As far as blogging, it's alot easier when you have something worthwhile to say (duh) and, more importantly, when people actually write comments, which makes it seem more like a conversation and less like a journal.

 
At 9:21 AM, Anonymous Anonymous said...

I went back to college and got an MFA in Creative Writing, fully expecting to go into teaching (I even did the "teaching track" that focused on pedagogy rather than the "publishing/editing track" that had internships at local publishers). But the reality of Creative Writing programs is this, according to the fellow who wrote one of my letters of recommendation into the program:

To get a job as a professor of creative writing you...
a) have great publishing credits and no degree
b) have good publishing credits (a book or two from a major, non-academic publisher) and an MFA
c) have some or no publishing credits and a PhD

Unfortunately, no one's been interested in my book, so I'm back working in the computer/Internet field again, using my writing as creatively as I can in a business context.

I've added your blog to my feed-reader, as I found reading through the posted entries interesting. Thanks.

Glen @ http://www.engel-cox.org/

 
At 4:45 PM, Anonymous Anonymous said...

I googled "MFA creative writing blogs" and yours comes up first. Great Googleability.
I'm applying to Creative Writing MFA programs for Fall 2006. I've been writing my buns off (I've loved every second of it), and I plan to spend the next six months working on my writing sample. I've read all of the University webpages and their application mumbo jumbo, but I wanted to get a sense of the post degree environment.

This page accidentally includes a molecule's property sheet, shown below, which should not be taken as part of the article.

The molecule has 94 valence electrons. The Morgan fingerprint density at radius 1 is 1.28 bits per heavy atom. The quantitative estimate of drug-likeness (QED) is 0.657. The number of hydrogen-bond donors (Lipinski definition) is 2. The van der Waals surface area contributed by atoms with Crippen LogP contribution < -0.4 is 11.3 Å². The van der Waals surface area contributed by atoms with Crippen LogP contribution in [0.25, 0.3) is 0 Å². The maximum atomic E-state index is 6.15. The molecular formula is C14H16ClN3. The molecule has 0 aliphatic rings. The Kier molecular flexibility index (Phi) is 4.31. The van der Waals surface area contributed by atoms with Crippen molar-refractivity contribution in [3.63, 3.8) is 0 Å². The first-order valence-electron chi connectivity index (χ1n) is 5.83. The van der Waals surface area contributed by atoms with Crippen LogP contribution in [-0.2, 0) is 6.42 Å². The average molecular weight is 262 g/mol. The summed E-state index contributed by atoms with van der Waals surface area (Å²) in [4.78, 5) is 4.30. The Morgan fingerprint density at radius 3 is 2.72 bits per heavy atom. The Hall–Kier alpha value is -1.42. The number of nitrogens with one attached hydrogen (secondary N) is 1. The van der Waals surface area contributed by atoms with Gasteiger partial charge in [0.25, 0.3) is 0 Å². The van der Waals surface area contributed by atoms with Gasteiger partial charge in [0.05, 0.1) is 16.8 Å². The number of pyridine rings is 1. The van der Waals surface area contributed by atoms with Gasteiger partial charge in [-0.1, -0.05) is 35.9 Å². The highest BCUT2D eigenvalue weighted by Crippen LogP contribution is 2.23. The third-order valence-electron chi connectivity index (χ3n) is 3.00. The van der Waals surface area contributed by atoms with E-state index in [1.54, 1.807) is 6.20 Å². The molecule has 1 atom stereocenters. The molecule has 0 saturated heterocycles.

Yesterday, I just read a blog about a Columbia MFA reunion and . . . Yikes! I know writers can be dramatic, but are only the cranky ones blogging? Yours seems to be a level headed blog. Looks like the second time is the charm.

 
At 10:49 AM, Anonymous olseda said...

I'm doing my MFA in Media Production & Studies and am focusing on Digital Filmmaking, High Definition and DVD Design. I wonder if that classifies as "focusing"? Anyway I am get set to start principal photography on my thesis film and am planning to defend in April next year. I am trying to write my CV. Could anybody here help me out with writing my CV? I know some universities begin advertising for their positions as much as a year in advance which would mean I'd need to be prepared to send out applications as early as September. I'd love some advice especially from someone like you TerminalMFA, since you've just been through the process.
--cheers
olseda

 
At 8:26 AM, Anonymous Anonymous said...

wow, now i am terrified. i just got into Temple's MFA program for film production, with the intent to teach later. Their site had said the MFA is comparable to a PhD, but i've also read that most schools want a Phd for tenure track positions. This is a scary place to be in since I could do another three years of school and still not have the job I want!